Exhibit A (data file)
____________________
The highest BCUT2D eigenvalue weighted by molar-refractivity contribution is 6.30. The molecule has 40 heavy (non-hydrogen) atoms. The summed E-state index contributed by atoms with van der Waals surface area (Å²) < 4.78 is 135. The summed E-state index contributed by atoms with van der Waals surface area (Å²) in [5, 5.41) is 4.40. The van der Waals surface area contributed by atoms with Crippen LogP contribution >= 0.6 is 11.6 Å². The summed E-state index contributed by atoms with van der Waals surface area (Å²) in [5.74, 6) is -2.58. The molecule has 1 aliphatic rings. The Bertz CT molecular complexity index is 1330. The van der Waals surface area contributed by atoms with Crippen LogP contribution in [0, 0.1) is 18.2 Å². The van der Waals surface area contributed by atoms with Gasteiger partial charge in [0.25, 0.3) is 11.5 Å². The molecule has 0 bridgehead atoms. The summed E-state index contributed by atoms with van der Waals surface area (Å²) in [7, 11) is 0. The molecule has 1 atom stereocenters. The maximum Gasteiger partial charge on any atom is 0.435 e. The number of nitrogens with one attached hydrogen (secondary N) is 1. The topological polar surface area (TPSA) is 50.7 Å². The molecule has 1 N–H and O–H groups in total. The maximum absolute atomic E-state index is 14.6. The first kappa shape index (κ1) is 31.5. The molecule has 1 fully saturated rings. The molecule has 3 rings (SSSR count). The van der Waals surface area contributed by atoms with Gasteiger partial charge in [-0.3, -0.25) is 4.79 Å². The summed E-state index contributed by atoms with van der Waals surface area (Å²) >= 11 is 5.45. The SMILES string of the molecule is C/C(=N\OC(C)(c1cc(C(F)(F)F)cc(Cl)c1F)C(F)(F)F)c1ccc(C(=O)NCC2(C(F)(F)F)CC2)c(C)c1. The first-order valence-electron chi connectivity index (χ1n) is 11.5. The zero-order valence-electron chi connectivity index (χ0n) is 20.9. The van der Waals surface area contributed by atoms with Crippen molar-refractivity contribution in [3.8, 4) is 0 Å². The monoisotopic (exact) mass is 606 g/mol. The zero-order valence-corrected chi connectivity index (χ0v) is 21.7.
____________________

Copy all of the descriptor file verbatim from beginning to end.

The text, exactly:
The highest BCUT2D eigenvalue weighted by molar-refractivity contribution is 6.30. The molecule has 40 heavy (non-hydrogen) atoms. The summed E-state index contributed by atoms with van der Waals surface area (Å²) < 4.78 is 135. The summed E-state index contributed by atoms with van der Waals surface area (Å²) in [5, 5.41) is 4.40. The van der Waals surface area contributed by atoms with Crippen LogP contribution >= 0.6 is 11.6 Å². The summed E-state index contributed by atoms with van der Waals surface area (Å²) in [5.74, 6) is -2.58. The molecule has 1 aliphatic rings. The Bertz CT molecular complexity index is 1330. The van der Waals surface area contributed by atoms with Crippen LogP contribution in [0, 0.1) is 18.2 Å². The van der Waals surface area contributed by atoms with Gasteiger partial charge in [0.25, 0.3) is 11.5 Å². The molecule has 0 bridgehead atoms. The summed E-state index contributed by atoms with van der Waals surface area (Å²) in [7, 11) is 0. The molecule has 1 atom stereocenters. The maximum Gasteiger partial charge on any atom is 0.435 e. The number of nitrogens with one attached hydrogen (secondary N) is 1. The topological polar surface area (TPSA) is 50.7 Å². The molecule has 1 N–H and O–H groups in total. The maximum absolute atomic E-state index is 14.6. The first kappa shape index (κ1) is 31.5. The molecule has 1 fully saturated rings. The molecule has 3 rings (SSSR count). The van der Waals surface area contributed by atoms with Gasteiger partial charge in [-0.3, -0.25) is 4.79 Å². The summed E-state index contributed by atoms with van der Waals surface area (Å²) >= 11 is 5.45. The SMILES string of the molecule is C/C(=N\OC(C)(c1cc(C(F)(F)F)cc(Cl)c1F)C(F)(F)F)c1ccc(C(=O)NCC2(C(F)(F)F)CC2)c(C)c1. The first-order valence-electron chi connectivity index (χ1n) is 11.5. The zero-order valence-electron chi connectivity index (χ0n) is 20.9. The van der Waals surface area contributed by atoms with Crippen molar-refractivity contribution in [3.8, 4) is 0 Å². The monoisotopic (exact) mass is 606 g/mol. The zero-order valence-corrected chi connectivity index (χ0v) is 21.7.